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Easter and after

Gillian Shephard has been proved right in her warning that failure to fund the teachers' pay rise would jeopardise the fragile peace with the unions. David Blunkett has demonstrated that he is not in the pocket of the National Union of Teachers. It has been another bad Easter week for teachers, but the Education Secretary and her Opposition shadow emerge with political honours even.

The testing time to come, however, will be more prolonged, messier, and altogether harder to read for all concerned. As we entered the conference season, there was widespread concern about the imminent loss of teachers' jobs and the consequent rise in class sizes. The mood of delegates arriving at Harrogate, Blackpool or Eastbourne was overshadowed by knowledge of the jobs at risk back in school next term. The votes at all three conferences reflected that feeling.

Until the weekend, heads, parents and governors shared those teachers' concerns wholeheartedly. In schools and authorities without reserves to fund the pay bill, governors have tried everything rather then sack teachers or put up class size. Together with other parents, they have demonstrated, lobbied and protested to their MPs, until in response both Prime Minister and Education Secretary have hinted that next year's spending settlement might be more generous.

But that was last week. The political question now is whether industrial action will damage the public consensus, and sabotage the pincer movement on the Treasury. The NUT extremists at vote and riot have provided a massive public relations setback for the teachers' cause, but the more cautious tactics of the other unions do not find much favour either.

If there is one thing that upsets parents more than finding their children in over-large classes, it is having them sent home during the school day. The idea of picking them off by rota to get class sizes down to an arbitrary level has also been greeted with shocked disbelief by parents. Teachers who claim parental support on the issue should remember that agreement is about the problem, not the tactics.

Now that the activists have expressed their feelings, however, it is far from clear what form industrial action can take. Union leaders responding to the strong feelings of members are also acutely aware of the legal and practical pitfalls.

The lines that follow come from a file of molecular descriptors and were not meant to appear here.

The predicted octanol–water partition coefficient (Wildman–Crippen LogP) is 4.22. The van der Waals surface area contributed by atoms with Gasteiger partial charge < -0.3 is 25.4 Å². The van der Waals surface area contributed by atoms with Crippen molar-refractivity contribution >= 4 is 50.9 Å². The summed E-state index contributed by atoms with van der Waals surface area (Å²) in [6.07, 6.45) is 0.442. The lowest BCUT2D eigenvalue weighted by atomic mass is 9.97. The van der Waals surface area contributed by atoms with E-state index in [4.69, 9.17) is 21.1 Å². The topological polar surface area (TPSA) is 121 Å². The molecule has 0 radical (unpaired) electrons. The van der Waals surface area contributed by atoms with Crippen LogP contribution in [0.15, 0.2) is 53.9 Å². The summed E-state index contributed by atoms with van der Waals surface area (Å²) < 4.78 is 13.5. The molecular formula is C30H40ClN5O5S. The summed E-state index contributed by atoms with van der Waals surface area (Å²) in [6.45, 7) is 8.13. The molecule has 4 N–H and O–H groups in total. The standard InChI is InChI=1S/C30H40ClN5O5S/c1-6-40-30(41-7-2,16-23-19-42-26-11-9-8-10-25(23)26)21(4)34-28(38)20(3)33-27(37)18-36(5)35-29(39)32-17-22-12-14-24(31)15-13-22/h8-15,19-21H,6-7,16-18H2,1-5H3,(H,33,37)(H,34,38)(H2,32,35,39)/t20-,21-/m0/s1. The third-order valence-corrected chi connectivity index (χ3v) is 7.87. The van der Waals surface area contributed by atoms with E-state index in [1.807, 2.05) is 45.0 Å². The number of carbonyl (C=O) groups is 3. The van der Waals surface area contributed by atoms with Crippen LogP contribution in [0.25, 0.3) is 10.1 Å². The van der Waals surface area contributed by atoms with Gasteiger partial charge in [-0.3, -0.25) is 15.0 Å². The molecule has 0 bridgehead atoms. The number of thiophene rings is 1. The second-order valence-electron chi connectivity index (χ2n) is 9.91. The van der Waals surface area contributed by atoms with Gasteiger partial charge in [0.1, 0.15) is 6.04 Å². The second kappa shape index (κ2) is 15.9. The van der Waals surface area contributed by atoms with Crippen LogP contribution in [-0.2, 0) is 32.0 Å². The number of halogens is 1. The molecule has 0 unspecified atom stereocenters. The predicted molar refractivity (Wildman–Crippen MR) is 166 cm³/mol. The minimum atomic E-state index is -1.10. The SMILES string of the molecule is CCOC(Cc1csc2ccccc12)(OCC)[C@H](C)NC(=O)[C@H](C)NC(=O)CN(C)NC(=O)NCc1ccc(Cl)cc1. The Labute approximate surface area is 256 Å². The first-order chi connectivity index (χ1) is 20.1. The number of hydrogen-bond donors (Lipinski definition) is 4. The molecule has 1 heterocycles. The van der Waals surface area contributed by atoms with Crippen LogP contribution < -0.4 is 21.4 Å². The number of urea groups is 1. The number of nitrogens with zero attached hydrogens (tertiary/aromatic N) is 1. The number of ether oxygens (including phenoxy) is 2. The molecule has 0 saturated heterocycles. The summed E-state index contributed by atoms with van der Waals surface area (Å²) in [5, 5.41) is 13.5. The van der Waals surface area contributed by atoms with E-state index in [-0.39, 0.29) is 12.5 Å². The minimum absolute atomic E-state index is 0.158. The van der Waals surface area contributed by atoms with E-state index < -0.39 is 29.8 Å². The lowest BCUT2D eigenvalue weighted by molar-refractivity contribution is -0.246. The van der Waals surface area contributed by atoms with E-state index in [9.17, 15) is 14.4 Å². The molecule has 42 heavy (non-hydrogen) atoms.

Doug McAvoy, general secretary of the NUT, has had the toughest job and fought valiantly to communicate with his wider membership in the schools above the high-decibel opposition in the conference hall. Though pretty well every vote in the hall went against the union executive's advice, it is the leadership which will have to organise the ballot on a one-day strike, and draft the wording, and it is anyone's guess whether a weary membership that recently voted decisively to end the tests boycott will want to strike this summer. We have already had some local stoppages, of course, after local votes, and there may be others to come.

At the Association of Teachers and Lecturers and the National Association of Schoolmasters Union of Women Teachers they think hard about the legal consequences before they take action. There are plenty of questions, mostly tied to the workload issue. Whatever may be said about the damage caused to children's learning by large classes, teachers have to part company with parents here and fight on workload rather than educational grounds. In any case, as Mrs Shephard points out, there is no compelling research on the issue and the leading researcher, Professor Peter Mortimore, has suggested that it is only in the early years of primary school that the difference is likely to be marked, while elsewhere a difference of a few pupils either way might have little effect. And though pupil-teacher ratios have been creeping up for the last two years, they have remained pretty stable over the last decade, and nowhere near as high as they were 20 or 30 years ago.

The statistics mask the uneven reality, though, and class sizes are already unacceptably high by most standards in a high proportion of primary schools and many secondaries. But the effects of the current budget cuts will not be evident until the autumn term, when the key questions to which the union leaders and their lawyers must find an answer will be where any action takes place, against whom, and what the hoped-for outcome might be.

Workload or health and safety issues are only likely to wash for local action over particular classes or schools, and Mrs Shephard has already helpfully listed 15 factors which may affect class size. The NASUWT evidently believes that rotating surplus children from classes designated over-size is a better option than strikes, though parent leader Margaret Morrissey disagrees. As for the target of industrial action, that has to be not the Government which holds the purse strings, but the formal employers, who in practice will be the governing bodies. The same governors who have been the teachers' best allies in the fight to save jobs, and secure a better settlement for next year. There can be few pots of gold left to pull out. Votes for action may have made conference delegates feel better. To put them into effect will bring more management problems to heads and governors and fray their sympathies. There are better, more professional, ways of persuading the Government.

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